This culture was popularized by (Imo) One Punch Man. A main character with absurd power is able to take down all villains no matter how strong with one simple punch, yet this one is so universally loved by the community ubiquitously, it once touched 9.0+ in IMDB rating. To work around the above, different styles or techniques are used while framing the story, a simple basic guideline that keeps the story interesting. For example, in One Punch Man, the MC never actually goes to the fights! Ingenious, right? The story doesn’t revolve around the MC. The story is made to revolve around the different characters’ backstories, development, flaws, aspirations, goals, and mainly survival. The development goes around them while the MC is given an impossible dream or a flaw that makes his dream impossible. Not everyone can pull this off here!
…Below are 2 great Manhwas with the same theme.
Oh wait, what is a Manhwa? .. Manhwa is basically a Korean manga. A manga is a Japanese comic. Manhwa is also called webtoons and the Chinese ones are called manhua.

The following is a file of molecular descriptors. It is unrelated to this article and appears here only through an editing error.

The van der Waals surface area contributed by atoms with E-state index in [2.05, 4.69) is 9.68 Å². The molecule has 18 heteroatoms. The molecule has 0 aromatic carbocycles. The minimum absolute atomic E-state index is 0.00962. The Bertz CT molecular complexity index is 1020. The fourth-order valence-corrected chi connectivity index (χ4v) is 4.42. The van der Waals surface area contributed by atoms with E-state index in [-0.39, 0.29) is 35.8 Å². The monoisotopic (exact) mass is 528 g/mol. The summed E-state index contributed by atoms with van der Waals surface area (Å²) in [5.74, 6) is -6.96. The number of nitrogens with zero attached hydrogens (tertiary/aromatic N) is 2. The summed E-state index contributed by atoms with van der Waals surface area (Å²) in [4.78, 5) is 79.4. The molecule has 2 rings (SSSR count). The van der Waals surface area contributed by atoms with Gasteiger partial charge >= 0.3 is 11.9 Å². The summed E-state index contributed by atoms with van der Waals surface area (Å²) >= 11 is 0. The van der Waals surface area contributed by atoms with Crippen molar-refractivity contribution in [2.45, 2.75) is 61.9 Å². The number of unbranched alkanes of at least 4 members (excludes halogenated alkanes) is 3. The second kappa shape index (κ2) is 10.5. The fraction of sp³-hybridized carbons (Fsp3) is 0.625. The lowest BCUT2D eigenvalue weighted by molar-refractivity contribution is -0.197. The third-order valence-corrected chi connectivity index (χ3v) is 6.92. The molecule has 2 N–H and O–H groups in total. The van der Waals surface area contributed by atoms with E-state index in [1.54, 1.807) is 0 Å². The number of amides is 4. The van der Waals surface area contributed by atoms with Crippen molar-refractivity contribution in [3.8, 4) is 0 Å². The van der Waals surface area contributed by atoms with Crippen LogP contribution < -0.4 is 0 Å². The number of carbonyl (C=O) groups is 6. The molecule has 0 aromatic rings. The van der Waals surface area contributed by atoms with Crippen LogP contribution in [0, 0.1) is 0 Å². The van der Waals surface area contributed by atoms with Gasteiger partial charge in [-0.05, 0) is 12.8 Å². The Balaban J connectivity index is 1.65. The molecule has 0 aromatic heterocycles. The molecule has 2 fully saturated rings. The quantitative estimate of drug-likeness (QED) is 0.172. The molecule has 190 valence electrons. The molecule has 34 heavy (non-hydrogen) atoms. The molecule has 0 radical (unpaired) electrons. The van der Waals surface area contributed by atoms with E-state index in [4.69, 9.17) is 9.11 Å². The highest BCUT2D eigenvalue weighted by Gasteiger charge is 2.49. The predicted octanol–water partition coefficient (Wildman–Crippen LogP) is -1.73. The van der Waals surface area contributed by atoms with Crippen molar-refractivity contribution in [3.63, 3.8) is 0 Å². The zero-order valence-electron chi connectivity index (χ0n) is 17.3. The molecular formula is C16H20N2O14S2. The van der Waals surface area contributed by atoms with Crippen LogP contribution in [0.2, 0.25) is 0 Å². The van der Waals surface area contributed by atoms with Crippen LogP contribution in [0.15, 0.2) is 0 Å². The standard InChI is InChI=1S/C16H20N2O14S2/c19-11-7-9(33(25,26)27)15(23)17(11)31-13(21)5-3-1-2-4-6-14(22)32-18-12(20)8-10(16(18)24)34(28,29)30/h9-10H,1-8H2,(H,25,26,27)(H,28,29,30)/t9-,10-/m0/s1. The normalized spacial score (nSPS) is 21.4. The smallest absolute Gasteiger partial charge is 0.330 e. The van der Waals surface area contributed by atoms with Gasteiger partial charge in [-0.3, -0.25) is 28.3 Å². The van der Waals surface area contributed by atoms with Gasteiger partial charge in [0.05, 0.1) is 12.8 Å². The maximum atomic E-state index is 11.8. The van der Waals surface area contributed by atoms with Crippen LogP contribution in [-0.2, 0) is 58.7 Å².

This is in my view arguably in the top 3 if not the best manhwa out there. Personally, for me, this could be nearly on top of the pedestal, but still not at the peak! (because the gold medal is taken by .. wait for the next review 😜) This one takes the video game concept and puts it into reality. After the appearance of portals known as “gates” connecting the world of monsters to humans, a small portion of the population has acquired superhuman powers to defend against the monsters. These people become the ones known as players and have to fight with their lives on the line. But unlike video games, people here cannot just level up or become stronger over time, or can they? While it is true that none of them can increase their power once they have received it, the MC here defies this. He attains the power to level up via experience and battles. So get why the title? You would have understood why our MC is op. as he slowly rises through the ranks while maintaining his secrets the best he can. This story is kept interesting via the zero-to-hero storyline genre at the same time maintaining our heroes op status. This story is truly amazing because of its world-building logic.